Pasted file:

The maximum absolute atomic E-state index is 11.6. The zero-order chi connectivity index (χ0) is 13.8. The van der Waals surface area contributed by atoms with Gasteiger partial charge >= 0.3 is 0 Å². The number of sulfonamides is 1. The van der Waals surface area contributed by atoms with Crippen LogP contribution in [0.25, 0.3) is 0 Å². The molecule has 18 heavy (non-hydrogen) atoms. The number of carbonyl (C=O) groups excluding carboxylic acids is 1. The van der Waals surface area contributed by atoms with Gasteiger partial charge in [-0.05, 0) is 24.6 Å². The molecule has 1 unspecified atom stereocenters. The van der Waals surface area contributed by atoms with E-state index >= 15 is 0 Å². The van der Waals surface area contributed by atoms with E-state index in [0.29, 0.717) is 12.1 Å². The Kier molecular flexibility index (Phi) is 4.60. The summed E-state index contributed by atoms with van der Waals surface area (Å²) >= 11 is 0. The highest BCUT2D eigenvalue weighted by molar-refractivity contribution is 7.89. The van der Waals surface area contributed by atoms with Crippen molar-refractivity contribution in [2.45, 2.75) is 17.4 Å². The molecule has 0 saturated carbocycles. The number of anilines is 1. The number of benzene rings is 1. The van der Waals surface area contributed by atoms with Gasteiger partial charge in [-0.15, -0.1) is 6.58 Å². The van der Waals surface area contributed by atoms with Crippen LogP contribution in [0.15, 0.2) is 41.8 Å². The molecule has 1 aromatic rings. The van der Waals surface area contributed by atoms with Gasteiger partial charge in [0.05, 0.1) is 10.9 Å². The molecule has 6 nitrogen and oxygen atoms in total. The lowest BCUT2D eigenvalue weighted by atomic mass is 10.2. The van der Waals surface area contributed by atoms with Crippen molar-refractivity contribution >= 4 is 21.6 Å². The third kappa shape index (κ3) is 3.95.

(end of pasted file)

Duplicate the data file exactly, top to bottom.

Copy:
The maximum absolute atomic E-state index is 11.6. The zero-order chi connectivity index (χ0) is 13.8. The van der Waals surface area contributed by atoms with Gasteiger partial charge >= 0.3 is 0 Å². The number of sulfonamides is 1. The van der Waals surface area contributed by atoms with Crippen LogP contribution in [0.25, 0.3) is 0 Å². The molecule has 18 heavy (non-hydrogen) atoms. The number of carbonyl (C=O) groups excluding carboxylic acids is 1. The van der Waals surface area contributed by atoms with Gasteiger partial charge in [-0.05, 0) is 24.6 Å². The molecule has 1 unspecified atom stereocenters. The van der Waals surface area contributed by atoms with E-state index >= 15 is 0 Å². The van der Waals surface area contributed by atoms with E-state index in [0.29, 0.717) is 12.1 Å². The Kier molecular flexibility index (Phi) is 4.60. The summed E-state index contributed by atoms with van der Waals surface area (Å²) >= 11 is 0. The highest BCUT2D eigenvalue weighted by molar-refractivity contribution is 7.89. The van der Waals surface area contributed by atoms with Crippen molar-refractivity contribution in [2.45, 2.75) is 17.4 Å². The molecule has 0 saturated carbocycles. The number of anilines is 1. The number of benzene rings is 1. The van der Waals surface area contributed by atoms with Gasteiger partial charge in [-0.15, -0.1) is 6.58 Å². The van der Waals surface area contributed by atoms with Crippen LogP contribution in [0.15, 0.2) is 41.8 Å². The molecule has 1 aromatic rings. The van der Waals surface area contributed by atoms with Gasteiger partial charge in [0.05, 0.1) is 10.9 Å². The molecule has 6 nitrogen and oxygen atoms in total. The lowest BCUT2D eigenvalue weighted by atomic mass is 10.2. The van der Waals surface area contributed by atoms with Crippen molar-refractivity contribution >= 4 is 21.6 Å². The third kappa shape index (κ3) is 3.95.